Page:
…but we’ve seen software company regime changes before. There’s a reason nobody has computers by IBM, Commodore, and Tandy anymore.

  3. You’re spot on, Anthony, in (1) the tone of this piece, (2) the claims you refuse to make, and (3) your analysis of the surmountable (but significant) obstacles that stand between Microsoft and success.

    You have excellent taste in avatars, too. [So types the man wearing a Faulk jersey.]

  4. Indeed. This is the tech world, and things happen. Apollo could get delayed like BlackBerry 10. People may just stop buying the thing. Nokia might drop out or go under. The iPhone 5 might suck. Android could get sued into oblivion. Nobody knows what can happen, not with any certainty, so this is simply a reaction to all of these people who live in techie echo chambers and proclaim that Product X will beat Product Y when the people who decide the fate of most technology are the least apt to give a crap about it.

  5. At this point I feel there are three really good mobile OS choices. It doesn’t matter what you choose I just want it to be an informed decision.

  6. Did you see the movie Crank? Where the dude dies unless he injects himself with adreline and runs around killing people and having relations in public?

    Well that’s sort of like Bing, except instead of adreline injections, it’s billions of dollars in losses.

    Though it is left very slightly ambiguous in Crank 2, the guy dies.

    Can I join you in this game of pretend a little more? Okay, pretend for a moment that the suits, the decision makers at Microsoft not only don’t share the fire in your belly over Windows Phone, their interest in it and its relative success as a recognized contender as a third baby pony is tepid at best — and they make their decisions accordingly.

    I am suggesting you need to consider accepting that you own a phone of a platform whose market share — not user base but market share, the “horse” thing — will never, ever reach a level that you have in mind as something you’d find satisfying.

    Also, you’re wrong, it’s a two horse kind of thing no matter how much money they throw at it. You want market share? Give the effing phones away with prepaid sims in them, put them in big boxes and leave them at homeless shelters, maybe include solar chargers. That would not only get you some new users on facebook, that would catch all sorts of extraordinary press, good and bad (meaning good), and bam, now you’re a third horse.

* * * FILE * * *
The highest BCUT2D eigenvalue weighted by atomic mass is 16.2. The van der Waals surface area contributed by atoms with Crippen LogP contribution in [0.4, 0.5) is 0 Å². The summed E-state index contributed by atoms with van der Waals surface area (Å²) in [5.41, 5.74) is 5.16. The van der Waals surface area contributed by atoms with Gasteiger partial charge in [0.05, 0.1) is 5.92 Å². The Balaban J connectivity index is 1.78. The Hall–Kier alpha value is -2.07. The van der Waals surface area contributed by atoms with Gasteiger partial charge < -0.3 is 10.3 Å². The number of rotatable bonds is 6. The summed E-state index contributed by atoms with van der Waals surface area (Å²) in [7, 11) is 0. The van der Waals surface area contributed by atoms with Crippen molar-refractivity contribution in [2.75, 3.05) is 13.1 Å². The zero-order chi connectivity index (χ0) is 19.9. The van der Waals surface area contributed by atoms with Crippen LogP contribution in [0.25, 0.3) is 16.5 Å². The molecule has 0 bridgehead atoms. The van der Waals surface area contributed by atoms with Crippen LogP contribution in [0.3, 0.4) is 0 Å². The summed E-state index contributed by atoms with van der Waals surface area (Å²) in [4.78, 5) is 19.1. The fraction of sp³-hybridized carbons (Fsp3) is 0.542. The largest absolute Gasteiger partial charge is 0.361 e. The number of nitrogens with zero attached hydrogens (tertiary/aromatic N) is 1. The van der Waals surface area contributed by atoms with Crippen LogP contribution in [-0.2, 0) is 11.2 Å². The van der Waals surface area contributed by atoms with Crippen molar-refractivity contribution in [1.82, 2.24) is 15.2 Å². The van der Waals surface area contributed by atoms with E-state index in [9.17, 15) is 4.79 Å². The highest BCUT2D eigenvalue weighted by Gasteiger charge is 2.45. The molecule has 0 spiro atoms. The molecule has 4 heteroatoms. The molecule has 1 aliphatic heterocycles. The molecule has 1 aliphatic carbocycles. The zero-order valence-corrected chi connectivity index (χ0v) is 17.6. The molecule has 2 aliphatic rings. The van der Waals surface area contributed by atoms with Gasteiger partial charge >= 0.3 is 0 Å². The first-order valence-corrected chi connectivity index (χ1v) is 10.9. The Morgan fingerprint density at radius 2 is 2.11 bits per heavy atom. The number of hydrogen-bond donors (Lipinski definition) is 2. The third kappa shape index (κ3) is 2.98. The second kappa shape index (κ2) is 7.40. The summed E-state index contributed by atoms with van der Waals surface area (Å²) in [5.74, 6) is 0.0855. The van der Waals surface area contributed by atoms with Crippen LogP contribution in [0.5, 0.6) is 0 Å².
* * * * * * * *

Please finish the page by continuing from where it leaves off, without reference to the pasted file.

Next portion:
Sadly, the closest thing to out of the box thinking that you’re getting from the suits is an aggressive attempt to divest Windows Phone to Nokia for them to deal with.

    Nice article.

  7. Doug, I enjoy your shtick on this site–especially the part where you admit to being full of ‘shtick.’ =)

    I think you’re underestimating the role that Windows 8 could possibly–not “will,” but “could possibly”–play in boosting the viability of Microsoft’s mobile OS. There are a lot of users who would welcome the “unification across three screens” approach, much in the same way that the people found it very appealing to be able to use their iPhone apps on the iPad, as well. Even if there’s a processor-based split between Windows 8 applications, the myth of the thing could still pull in a lot of users who don’t follow tech blogs and the like.

    I realize that it’s a human tendency to treat our own experiences as representative of others’ experiences–regardless of whether they actually are–so I’ll admit that it’s possible I’m guilty of the opposite error: overestimating its possible influence because I am among those who are delaying certain tech purchases until I see what Windows 8 has to offer.